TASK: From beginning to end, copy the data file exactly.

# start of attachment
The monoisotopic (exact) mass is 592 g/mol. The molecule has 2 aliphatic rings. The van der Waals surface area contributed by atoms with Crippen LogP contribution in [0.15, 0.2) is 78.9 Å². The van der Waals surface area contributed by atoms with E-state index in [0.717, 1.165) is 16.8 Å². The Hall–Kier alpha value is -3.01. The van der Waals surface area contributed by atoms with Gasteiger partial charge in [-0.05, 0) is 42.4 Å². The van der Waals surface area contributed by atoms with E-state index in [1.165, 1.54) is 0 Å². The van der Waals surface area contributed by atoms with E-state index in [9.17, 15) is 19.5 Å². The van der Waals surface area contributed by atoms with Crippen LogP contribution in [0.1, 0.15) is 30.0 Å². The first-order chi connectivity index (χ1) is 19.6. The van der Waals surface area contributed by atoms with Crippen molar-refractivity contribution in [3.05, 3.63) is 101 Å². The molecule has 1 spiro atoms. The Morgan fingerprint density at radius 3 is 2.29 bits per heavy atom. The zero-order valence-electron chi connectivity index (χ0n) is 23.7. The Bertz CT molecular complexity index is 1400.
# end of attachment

The monoisotopic (exact) mass is 592 g/mol. The molecule has 2 aliphatic rings. The van der Waals surface area contributed by atoms with Crippen LogP contribution in [0.15, 0.2) is 78.9 Å². The van der Waals surface area contributed by atoms with E-state index in [0.717, 1.165) is 16.8 Å². The Hall–Kier alpha value is -3.01. The van der Waals surface area contributed by atoms with Gasteiger partial charge in [-0.05, 0) is 42.4 Å². The van der Waals surface area contributed by atoms with E-state index in [1.165, 1.54) is 0 Å². The van der Waals surface area contributed by atoms with E-state index in [9.17, 15) is 19.5 Å². The van der Waals surface area contributed by atoms with Crippen LogP contribution in [0.1, 0.15) is 30.0 Å². The first-order chi connectivity index (χ1) is 19.6. The van der Waals surface area contributed by atoms with Crippen molar-refractivity contribution in [3.05, 3.63) is 101 Å². The molecule has 1 spiro atoms. The Morgan fingerprint density at radius 3 is 2.29 bits per heavy atom. The zero-order valence-electron chi connectivity index (χ0n) is 23.7. The Bertz CT molecular complexity index is 1400.